When the newly-crowned Queen Elsa accidentally uses her power to turn things into ice to curse her home in infinite winter, her sister Anna teams up with a mountain man, his playful reindeer, and a snowman to change the weather condition.
It is Christmas time and the McCallister family is preparing for a vacation in Paris, France. But the youngest in the family named Kevin got into a scuffle with his older brother Buzz and was sent to his room which is on the third floor of his house. Then, the next morning, while the rest of the family was in a rush to make it to the airport on time, they completely forgot about Kevin who now has the house all to himself. Being home alone was fun for Kevin, having a pizza all to himself, jumping on his parents' bed, and making a mess. Then, Kevin discovers about two burglars, Harry and Marv, about to rob his house on Christmas Eve. Kevin acts quickly by wiring his own house with makeshift booby traps to stop the burglars and to bring them to justice.Written by
Chris Columbus envisioned a scene in which the furnace comes to life, gets up on all fours, and chases Kevin to the stairs. The scene would have cost over $1 million, so it was trimmed down to the furnace simply lighting up and groaning Kevin's name. See more »
When Kevin is rooting through Buzz's trunk, a box of Junior Mints moves around between shots. See more »
Television airings edited the following: Kevin saying that Fuller will pee all over him after explaining to Kate that Fuller wets the bed; Kevin calling Harry and Marv "horse's ass"; when everyone glares at Kevin after the dinner accident, the second scene with Peter and Buzz looking at him was removed. See more »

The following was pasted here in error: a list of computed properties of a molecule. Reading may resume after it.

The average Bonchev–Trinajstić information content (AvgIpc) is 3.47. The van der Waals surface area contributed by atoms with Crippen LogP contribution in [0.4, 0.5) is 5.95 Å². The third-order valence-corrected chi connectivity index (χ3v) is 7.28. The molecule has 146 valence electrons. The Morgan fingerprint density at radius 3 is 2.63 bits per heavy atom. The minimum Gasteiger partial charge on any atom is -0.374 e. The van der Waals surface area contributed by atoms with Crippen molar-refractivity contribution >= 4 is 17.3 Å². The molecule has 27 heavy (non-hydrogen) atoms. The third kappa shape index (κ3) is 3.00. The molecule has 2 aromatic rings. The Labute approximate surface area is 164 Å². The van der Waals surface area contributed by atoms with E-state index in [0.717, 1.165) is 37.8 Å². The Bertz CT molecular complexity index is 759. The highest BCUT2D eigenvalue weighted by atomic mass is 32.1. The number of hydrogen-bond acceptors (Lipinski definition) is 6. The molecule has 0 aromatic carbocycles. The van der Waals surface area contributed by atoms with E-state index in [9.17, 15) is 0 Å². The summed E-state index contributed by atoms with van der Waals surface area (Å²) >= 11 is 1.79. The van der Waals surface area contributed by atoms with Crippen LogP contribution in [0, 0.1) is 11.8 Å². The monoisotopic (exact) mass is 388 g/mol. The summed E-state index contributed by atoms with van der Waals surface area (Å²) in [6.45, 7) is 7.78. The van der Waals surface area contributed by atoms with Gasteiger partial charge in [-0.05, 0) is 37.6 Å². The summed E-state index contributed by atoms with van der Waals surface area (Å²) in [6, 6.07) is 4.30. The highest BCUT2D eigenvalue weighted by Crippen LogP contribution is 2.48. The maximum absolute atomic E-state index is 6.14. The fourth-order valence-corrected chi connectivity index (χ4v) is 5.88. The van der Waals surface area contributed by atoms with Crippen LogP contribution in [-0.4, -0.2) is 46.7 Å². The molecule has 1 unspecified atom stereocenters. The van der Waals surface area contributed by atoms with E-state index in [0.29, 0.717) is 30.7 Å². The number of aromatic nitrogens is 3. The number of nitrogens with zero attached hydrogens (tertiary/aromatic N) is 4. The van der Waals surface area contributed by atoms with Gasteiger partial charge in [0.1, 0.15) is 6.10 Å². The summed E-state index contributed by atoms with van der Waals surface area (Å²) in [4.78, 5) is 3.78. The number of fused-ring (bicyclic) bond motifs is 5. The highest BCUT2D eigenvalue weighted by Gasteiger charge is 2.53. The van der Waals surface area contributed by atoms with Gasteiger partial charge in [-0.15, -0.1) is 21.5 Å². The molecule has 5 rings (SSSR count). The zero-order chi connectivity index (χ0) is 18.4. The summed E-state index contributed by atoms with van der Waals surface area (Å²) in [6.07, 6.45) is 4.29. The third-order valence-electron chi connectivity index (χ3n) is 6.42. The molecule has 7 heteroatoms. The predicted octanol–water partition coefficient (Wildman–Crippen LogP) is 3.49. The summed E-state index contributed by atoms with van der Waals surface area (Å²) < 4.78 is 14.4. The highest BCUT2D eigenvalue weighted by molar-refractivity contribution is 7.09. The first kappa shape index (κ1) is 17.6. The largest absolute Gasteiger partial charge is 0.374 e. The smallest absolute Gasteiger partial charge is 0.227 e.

This type of family comedy truthfully works better if you are grown up with the stooges. Because this film has a climactic scene with more slapstick than most can take. I can though. But if you think this is strictly a kids film, parents will like it too I bet. The plot follows a kid (Macaulay Kulkin) who gets left behind in a Chicago suburb while his family leaves for Paris. And though the house is all his, 2 burglars (Joe Pesci and Daniel Stern who give the best on-screen duo of 1990) want the house. But not without the climax. While most of the film is unbelievable (both good and bad), most of the film should keep families in good spirits, unless parents don't enjoy seeing Pesci getting his head on fire and Stern screaming like a girl. Funny, even if it's not John Hughes' (writer/producer here) best. B+
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